Artwork and heirlooms become touchstone objects with the power to maintain a physical connection with people and places lost to time, says the owner of Illumine Creative Solutions.
By Jennifer Proe
Who: Jennifer Souers Chevraux
Where: Mercer neighborhood
Business: Illumine Creative Solutions, LLC, a private curatorial practice helping organizations, individuals, and corporations inventory and manage their collections using museum standards and best practices.
Mission: I am passionate about researching and preserving family stories. Artwork and heirlooms become touchstone objects with the power to maintain a physical connection with people and places lost to time. I want to preserve this link to our past so we can learn from previous generations.
What I Love About My Work: I need variety and the chance to move from one interesting project to the next. Working in museum curation, exhibits, and education is a perfect fit for me, as rarely are two days the same. When I started my curatorial practice in Shaker, I wanted to bring the same professional enthusiasm to private collections as I’ve had working with institutions.
I love helping both individual collectors catalog, care for, and pass on meaningful pieces to their families, even as seemingly fewer young people are interested in keeping “old stuff.” I can also help collectors with institutional loans and gifts to museums or academic collections. Applying a curatorial approach, I help select the most compelling pieces, find relevant connections, and then share the provenance, or historical context. I think my experience helps clients feel comfortable sharing their unique treasures with me.
Personal Background: My first home was actually an apartment just off Shaker Square, but I grew up in Canton, Ohio. My family visited the great museums at University Circle throughout my childhood, and I remember climbing on Steggie [the dinosaur] in front of the Cleveland Museum of Natural History as a little girl. As my parents drove us up the hill to Shaker Square and out to Shaker Boulevard, I remember goggling out the car window at the beautiful homes and tree-lined streets. I always thought it would be a dream come true to live in a community as beautiful as Shaker Heights.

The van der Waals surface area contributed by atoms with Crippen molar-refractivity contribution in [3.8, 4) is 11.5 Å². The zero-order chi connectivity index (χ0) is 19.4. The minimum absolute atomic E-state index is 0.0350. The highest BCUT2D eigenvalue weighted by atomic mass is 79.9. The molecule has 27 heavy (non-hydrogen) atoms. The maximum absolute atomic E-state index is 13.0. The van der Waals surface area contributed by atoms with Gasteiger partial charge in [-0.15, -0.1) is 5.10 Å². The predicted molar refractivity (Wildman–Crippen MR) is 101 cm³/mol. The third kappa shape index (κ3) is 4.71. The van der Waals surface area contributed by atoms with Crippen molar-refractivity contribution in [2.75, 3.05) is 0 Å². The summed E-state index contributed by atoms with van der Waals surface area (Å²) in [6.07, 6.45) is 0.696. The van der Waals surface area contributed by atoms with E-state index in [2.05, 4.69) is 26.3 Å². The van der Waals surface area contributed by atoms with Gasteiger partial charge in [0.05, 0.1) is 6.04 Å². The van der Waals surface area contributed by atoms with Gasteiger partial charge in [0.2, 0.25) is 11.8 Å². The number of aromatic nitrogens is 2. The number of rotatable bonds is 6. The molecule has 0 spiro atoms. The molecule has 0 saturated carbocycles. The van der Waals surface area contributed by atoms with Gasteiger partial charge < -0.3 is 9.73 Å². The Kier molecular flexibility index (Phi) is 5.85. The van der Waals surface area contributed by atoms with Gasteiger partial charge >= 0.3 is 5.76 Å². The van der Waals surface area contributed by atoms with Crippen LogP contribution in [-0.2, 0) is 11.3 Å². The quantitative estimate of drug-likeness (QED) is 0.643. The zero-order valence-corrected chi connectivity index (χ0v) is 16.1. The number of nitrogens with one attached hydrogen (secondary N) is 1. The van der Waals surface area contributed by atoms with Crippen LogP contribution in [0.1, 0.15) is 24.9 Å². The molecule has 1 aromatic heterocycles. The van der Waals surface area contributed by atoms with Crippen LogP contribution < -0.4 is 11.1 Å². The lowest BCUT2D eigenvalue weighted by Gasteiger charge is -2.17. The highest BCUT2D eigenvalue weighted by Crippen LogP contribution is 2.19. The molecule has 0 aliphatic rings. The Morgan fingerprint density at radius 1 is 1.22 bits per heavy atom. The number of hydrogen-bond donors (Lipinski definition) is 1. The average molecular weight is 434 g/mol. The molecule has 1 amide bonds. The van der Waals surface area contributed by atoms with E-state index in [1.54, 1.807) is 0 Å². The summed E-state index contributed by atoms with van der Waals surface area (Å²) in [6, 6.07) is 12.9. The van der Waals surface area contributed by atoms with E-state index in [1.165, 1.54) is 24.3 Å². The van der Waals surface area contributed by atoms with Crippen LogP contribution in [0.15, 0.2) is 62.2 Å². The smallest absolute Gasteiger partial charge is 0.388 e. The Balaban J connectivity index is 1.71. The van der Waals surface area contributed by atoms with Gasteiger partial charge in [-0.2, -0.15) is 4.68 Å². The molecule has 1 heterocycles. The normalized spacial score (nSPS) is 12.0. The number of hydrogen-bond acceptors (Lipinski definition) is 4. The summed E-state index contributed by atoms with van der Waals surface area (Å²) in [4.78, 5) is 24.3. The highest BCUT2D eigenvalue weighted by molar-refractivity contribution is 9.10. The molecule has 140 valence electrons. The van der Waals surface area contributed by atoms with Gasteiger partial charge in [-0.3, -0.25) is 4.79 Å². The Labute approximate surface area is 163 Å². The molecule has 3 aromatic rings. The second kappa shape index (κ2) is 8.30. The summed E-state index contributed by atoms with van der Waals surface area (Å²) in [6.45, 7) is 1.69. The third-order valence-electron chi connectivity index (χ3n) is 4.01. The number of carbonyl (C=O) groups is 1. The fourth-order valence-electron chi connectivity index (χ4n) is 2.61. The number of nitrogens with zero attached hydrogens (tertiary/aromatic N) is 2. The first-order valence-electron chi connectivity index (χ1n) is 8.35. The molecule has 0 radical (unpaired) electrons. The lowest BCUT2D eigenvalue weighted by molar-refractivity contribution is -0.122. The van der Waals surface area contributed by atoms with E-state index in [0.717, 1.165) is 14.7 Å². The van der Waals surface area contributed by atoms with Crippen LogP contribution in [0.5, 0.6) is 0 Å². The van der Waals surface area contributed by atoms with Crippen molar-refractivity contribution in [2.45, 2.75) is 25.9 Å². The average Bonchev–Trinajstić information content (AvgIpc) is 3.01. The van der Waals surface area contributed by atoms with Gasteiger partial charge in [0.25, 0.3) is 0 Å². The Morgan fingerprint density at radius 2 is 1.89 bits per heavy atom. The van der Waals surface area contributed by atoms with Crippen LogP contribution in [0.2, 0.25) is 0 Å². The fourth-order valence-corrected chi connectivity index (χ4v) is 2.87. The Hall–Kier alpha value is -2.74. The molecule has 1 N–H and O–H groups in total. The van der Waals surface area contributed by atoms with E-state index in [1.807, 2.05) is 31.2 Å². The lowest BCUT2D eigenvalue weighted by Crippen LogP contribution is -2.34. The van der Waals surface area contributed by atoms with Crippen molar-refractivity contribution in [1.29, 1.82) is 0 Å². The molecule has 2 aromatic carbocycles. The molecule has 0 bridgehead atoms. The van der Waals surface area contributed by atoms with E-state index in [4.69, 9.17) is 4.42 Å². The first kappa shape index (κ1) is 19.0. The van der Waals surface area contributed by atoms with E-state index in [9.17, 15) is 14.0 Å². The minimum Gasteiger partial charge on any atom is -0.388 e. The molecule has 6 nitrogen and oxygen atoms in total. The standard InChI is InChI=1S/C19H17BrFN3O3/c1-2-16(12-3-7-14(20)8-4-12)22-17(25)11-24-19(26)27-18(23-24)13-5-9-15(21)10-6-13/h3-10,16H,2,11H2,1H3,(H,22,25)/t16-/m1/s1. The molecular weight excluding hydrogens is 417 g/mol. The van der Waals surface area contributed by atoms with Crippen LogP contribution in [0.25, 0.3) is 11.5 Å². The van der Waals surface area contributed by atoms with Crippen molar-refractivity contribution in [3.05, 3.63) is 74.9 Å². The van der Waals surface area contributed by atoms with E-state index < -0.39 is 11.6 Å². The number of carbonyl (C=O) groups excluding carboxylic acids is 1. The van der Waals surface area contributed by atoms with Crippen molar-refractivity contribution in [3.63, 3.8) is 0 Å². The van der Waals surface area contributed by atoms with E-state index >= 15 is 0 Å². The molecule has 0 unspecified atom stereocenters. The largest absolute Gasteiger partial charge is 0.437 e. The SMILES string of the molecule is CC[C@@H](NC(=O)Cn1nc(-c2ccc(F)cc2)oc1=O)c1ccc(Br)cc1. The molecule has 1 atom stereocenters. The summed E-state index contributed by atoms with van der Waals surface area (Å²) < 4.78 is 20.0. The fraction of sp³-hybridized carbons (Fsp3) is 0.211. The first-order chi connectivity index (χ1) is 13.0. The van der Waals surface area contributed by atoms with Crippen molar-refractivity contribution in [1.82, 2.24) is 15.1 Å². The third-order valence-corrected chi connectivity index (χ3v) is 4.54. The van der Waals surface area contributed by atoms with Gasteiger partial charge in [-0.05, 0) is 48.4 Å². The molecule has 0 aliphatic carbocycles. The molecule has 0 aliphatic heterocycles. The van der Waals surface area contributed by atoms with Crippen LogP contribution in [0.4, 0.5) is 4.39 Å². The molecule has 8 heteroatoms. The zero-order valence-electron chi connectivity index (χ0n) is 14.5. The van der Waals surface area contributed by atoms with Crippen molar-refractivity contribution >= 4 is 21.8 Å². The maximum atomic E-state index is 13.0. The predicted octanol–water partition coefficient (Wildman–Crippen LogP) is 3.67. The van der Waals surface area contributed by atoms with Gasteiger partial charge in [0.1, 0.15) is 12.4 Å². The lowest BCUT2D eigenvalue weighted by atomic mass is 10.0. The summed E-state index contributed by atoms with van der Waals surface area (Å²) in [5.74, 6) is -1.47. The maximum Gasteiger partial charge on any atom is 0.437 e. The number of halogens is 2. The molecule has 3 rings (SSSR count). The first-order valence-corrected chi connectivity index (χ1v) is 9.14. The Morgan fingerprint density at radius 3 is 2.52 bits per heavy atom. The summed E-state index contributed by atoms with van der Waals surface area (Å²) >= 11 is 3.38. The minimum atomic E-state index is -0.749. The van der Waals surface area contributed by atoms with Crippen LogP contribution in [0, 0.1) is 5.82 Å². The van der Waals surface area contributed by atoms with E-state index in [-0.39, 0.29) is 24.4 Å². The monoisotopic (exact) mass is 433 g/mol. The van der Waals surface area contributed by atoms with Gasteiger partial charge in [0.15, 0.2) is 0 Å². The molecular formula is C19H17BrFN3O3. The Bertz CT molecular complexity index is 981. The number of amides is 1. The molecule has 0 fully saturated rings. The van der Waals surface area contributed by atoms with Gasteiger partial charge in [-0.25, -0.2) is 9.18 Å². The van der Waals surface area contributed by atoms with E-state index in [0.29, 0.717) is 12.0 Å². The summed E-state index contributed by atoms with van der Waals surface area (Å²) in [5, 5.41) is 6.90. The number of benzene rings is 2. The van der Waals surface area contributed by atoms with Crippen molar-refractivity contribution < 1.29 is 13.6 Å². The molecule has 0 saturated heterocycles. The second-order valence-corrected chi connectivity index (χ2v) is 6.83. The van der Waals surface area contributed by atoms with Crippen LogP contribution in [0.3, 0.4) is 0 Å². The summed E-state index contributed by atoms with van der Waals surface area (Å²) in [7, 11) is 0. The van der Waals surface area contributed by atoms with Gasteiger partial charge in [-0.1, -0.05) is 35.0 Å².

Obviously, those childhood experiences made a big impact both personally and professionally. My husband, Mike, and I moved to Shaker in 2011, and have two daughters, a sixth-grader at Woodbury and a third-grader at Mercer. Now my phone contains a 10-year timeline of photos of my girls climbing on Steggie.
I always knew I wanted to work in museums. I studied Anthropology and the Medieval and Renaissance Collegium at the University of Michigan. Then I went on to the University of Missouri for a masters in anthropology, where I studied the archaeology of northern Europe from the Roman occupation through the Migration Period and Viking Age.
My first museum job was as a college intern at the Canton Museum of Art. After graduation I worked for a season as an art history “carny” in a traveling art museum on a train. I feel like I blinked and somehow I’ve been in the museum field for 25 years. From the McKinley Presidential Library to the Children’s Museum of Cleveland and the Cleveland Museum of Natural History, I’ve been responsible for objects from moon rocks to firearms, and prehistoric arts to fine arts.
On Working and Living in Shaker Heights: The ever-elusive work-life balance is so much easier to achieve when my kids’ schools, activities, and extras are all within a 10-minute drive. I can take an hour and volunteer in their classroom, or spend lunchtime together on Spirit Day, which was hard to do when my office was 35 minutes from home. Plus, I am still just a short drive from my museum colleagues and clients.
I love our amazing Shaker Library and all of the resources it provides for my clients and me. My favorite Shaker hangout has to be J. Pistone. They have the best tea selection in town, and every time I walk in I see someone I know. It’s my nexus for networking with Shaker neighbors.
Our family loves to ride the Rapid downtown for baseball games and St. Patrick’s Day. My husband and I recently took the Green Line to the Cleveland International Film Festival for a great night out.